As part of the abnormal program activity category, files with anomalous names or locations are tracked: for example, a third-party program which has the name of a system file but is not stored in the system folder. Also, suspicious files inside system directories are tracked: for example, a ShadowPad backdoor was started inside a system folder: C:windowsdebugsrv.exe (MD5: DLL-hijacking used, dll MD5: CC2F7D7CA76A5223E936570A076B39B8). Adaptive Anomaly Control detects such activity. Another detected example is a Swisyn backdoor at: C:windowssystemexplorer.exe (MD: 8E0B4BC934519400B872F9BAD8D2E9C6). The botnet Mirai also places its parts in a system folder and gets detected: C:windowssystembacks.bat (MD5: 7F70B9755911B0CDCFC1EBC56B310B65).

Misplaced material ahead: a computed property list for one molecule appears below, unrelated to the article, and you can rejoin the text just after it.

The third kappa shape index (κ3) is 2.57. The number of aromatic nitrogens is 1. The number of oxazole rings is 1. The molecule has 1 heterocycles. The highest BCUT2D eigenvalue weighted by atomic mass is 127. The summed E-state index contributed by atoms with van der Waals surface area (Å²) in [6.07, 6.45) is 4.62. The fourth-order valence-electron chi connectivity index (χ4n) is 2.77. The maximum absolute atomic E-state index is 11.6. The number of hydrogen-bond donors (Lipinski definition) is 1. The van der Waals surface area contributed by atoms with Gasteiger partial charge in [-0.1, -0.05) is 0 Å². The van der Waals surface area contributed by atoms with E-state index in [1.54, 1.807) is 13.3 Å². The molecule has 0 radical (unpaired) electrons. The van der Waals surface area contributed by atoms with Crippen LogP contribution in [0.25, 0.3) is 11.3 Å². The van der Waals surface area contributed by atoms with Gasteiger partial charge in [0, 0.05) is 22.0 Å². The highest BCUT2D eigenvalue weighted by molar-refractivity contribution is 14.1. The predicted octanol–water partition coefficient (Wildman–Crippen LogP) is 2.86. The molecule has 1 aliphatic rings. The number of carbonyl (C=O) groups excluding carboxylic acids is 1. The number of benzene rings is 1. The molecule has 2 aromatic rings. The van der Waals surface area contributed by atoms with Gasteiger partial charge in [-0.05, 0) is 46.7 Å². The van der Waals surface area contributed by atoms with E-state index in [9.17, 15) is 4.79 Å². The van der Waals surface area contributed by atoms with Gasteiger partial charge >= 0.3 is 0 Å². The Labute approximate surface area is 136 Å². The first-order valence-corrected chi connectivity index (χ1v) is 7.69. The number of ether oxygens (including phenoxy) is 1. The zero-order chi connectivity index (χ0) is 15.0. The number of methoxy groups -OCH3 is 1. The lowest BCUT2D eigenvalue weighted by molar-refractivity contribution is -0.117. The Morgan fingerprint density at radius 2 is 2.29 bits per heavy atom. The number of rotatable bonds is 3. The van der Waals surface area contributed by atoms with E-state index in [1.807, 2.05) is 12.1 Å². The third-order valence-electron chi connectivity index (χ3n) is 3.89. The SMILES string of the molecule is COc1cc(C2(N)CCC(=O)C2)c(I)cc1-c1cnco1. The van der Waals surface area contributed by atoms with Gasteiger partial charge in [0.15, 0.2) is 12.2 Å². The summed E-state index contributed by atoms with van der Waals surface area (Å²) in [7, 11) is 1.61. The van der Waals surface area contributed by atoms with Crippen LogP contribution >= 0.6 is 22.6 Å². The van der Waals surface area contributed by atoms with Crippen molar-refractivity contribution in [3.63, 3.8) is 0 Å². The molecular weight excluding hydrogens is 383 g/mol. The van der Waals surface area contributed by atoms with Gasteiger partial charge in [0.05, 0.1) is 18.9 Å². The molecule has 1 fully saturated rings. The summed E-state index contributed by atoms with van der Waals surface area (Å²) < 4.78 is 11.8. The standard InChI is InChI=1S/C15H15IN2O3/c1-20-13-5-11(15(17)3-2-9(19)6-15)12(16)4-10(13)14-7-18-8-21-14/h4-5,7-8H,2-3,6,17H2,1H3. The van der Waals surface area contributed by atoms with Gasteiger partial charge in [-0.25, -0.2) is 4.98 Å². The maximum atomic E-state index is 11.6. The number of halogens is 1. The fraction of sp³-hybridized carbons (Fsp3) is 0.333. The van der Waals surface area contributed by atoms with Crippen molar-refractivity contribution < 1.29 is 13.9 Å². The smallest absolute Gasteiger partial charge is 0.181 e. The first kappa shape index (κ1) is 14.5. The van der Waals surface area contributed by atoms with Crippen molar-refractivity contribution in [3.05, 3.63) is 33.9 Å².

A detailed log of Adaptive Anomaly Control rules applied to various user groups

“Process action blocked” notification

The Adaptive Anomaly Control algorithm shows how the decision-making process performed during the training period. If a rule was not triggered at all during training, the technology will consider the actions associated with this rule as suspicious and block them. If a rule is triggered, an administrator receives a report and decides what the technology should do: block the process or allow it and notify the user. Another option is to extend the training to monitor further the way the rule is working. If the user does not take any action, the control will also continue to work in smart training mode. The training mode time limit is then reset.

Adaptive Anomaly Control training algorithm